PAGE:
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Global stocks lower...New climate reports...Uber head quits

By The Associated Press | Posted - Mar. 20, 2017 at 4:40 a.m.

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BEIJING (AP) — International stock markets were lower today after finance ministers from major economies dropped a pledge to oppose trade protectionism from a weekend statement due to resistance by the Trump administration. Futures point to little change this morning on Wall Street. The dollar gained against the yen and weakened against the euro. Benchmark U.S. crude oil slipped below $48.50 per barrel.

BERLIN (AP) — Separate international agency reports on climate change have reached the same conclusion: The world must swiftly shift energy production away from fossil fuels. Both reports also conclude that such a fundamental change would require considerable investment — but also result in savings due to improvements in energy efficiency. The reports are from the International Energy Agency and the International Renewable Energy Agency.

SAN FRANCISCO (AP) — Jeff Jones, president of the embattled ride-hailing company Uber, has resigned just six months after taking the job. In a brief statement yesterday, Uber didn't say why Jones left. Jones told the tech blog Recode, which first reported his resignation, that his values didn't align with Uber's.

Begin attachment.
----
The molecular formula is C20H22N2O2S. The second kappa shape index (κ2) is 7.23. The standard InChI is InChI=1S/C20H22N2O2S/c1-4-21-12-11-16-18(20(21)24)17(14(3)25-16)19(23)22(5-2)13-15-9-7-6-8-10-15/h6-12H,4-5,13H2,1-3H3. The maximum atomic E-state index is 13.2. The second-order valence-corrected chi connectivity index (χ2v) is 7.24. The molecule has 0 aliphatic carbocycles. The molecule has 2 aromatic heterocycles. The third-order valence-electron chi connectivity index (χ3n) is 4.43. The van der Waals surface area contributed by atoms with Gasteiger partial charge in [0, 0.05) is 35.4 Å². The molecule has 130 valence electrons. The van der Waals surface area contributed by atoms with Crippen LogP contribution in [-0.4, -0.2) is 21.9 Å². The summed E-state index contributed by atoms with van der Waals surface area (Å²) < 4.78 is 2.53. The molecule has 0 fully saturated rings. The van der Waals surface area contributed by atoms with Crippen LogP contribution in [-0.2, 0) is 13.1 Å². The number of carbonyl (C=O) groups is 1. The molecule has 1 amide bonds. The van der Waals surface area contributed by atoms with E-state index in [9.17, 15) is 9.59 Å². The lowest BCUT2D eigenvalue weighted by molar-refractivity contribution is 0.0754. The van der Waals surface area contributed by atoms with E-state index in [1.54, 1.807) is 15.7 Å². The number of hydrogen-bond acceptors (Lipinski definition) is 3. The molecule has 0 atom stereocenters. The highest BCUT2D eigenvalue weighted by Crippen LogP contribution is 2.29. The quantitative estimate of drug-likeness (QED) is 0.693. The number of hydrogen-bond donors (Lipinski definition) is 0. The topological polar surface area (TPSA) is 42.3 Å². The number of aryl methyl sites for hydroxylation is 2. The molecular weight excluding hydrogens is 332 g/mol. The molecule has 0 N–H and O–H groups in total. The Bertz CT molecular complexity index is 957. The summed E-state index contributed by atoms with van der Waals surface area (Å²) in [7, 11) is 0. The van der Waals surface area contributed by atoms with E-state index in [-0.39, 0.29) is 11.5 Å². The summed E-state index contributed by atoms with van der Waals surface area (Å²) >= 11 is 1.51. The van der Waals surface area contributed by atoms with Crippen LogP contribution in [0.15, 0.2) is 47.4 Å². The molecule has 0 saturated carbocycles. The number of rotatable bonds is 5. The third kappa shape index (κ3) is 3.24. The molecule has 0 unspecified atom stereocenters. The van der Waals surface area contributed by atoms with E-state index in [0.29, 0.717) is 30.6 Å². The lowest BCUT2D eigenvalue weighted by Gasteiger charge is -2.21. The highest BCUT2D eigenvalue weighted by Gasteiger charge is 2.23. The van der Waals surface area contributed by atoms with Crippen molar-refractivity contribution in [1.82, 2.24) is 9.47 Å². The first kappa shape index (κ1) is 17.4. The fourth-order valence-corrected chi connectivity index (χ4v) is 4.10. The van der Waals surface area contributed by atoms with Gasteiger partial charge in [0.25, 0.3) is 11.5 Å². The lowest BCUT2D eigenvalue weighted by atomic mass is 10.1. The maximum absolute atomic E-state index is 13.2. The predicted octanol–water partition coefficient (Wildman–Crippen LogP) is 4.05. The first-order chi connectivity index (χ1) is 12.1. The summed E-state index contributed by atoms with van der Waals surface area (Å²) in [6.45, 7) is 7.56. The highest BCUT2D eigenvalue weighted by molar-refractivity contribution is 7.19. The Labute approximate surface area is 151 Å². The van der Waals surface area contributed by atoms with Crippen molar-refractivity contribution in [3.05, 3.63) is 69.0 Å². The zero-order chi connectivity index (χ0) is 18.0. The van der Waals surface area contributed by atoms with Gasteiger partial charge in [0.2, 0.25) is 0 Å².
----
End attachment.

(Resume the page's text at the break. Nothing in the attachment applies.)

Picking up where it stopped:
PARIS (AP) — French investigators say they have found evidence of possible emissions fraud in Fiat, Renault, Peugeot-Citroen and Volkswagen cars sold in France, but have found no proof of fraud in Opel vehicles. The Finance Ministry announced in a statement today that the Opel probe is now closed. It's now up to the French justice system to determine whether to send the other companies to trial.

BEIJING (AP) — China's trading partners are bringing the top U.N. food standards official to Beijing next month in a last-ditch attempt to persuade regulators to scale back plans to require intensive inspections of food imports — including such low-risk items as wine and chocolate. Washington and Europe say China's plans could disrupt billions of dollars in commerce and inflame tensions with the Trump administration.

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The Associated Press


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